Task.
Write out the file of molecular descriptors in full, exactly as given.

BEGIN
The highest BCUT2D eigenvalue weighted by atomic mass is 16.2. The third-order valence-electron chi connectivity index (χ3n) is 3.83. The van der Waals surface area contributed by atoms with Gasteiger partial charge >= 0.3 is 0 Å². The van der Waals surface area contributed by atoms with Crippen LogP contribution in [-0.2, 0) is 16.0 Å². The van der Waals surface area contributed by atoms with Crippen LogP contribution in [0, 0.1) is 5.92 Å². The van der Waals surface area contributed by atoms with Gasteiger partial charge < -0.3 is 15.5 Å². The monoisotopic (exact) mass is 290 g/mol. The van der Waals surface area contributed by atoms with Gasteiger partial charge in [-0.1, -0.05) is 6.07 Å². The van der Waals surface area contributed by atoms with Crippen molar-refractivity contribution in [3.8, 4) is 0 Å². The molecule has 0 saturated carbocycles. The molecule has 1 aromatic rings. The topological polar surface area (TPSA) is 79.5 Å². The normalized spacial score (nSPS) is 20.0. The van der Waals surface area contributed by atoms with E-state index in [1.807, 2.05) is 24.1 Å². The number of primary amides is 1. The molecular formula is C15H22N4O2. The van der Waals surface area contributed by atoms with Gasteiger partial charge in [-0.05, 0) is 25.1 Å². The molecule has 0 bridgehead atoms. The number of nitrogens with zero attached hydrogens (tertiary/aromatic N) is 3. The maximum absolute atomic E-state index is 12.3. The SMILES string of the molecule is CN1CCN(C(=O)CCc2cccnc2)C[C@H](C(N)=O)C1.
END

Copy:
The highest BCUT2D eigenvalue weighted by atomic mass is 16.2. The third-order valence-electron chi connectivity index (χ3n) is 3.83. The van der Waals surface area contributed by atoms with Gasteiger partial charge >= 0.3 is 0 Å². The van der Waals surface area contributed by atoms with Crippen LogP contribution in [-0.2, 0) is 16.0 Å². The van der Waals surface area contributed by atoms with Crippen LogP contribution in [0, 0.1) is 5.92 Å². The van der Waals surface area contributed by atoms with Gasteiger partial charge < -0.3 is 15.5 Å². The monoisotopic (exact) mass is 290 g/mol. The van der Waals surface area contributed by atoms with Gasteiger partial charge in [-0.1, -0.05) is 6.07 Å². The van der Waals surface area contributed by atoms with Crippen molar-refractivity contribution in [3.8, 4) is 0 Å². The molecule has 0 saturated carbocycles. The molecule has 1 aromatic rings. The topological polar surface area (TPSA) is 79.5 Å². The normalized spacial score (nSPS) is 20.0. The van der Waals surface area contributed by atoms with E-state index in [1.807, 2.05) is 24.1 Å². The number of primary amides is 1. The molecular formula is C15H22N4O2. The van der Waals surface area contributed by atoms with Gasteiger partial charge in [-0.05, 0) is 25.1 Å². The molecule has 0 bridgehead atoms. The number of nitrogens with zero attached hydrogens (tertiary/aromatic N) is 3. The maximum absolute atomic E-state index is 12.3. The SMILES string of the molecule is CN1CCN(C(=O)CCc2cccnc2)C[C@H](C(N)=O)C1.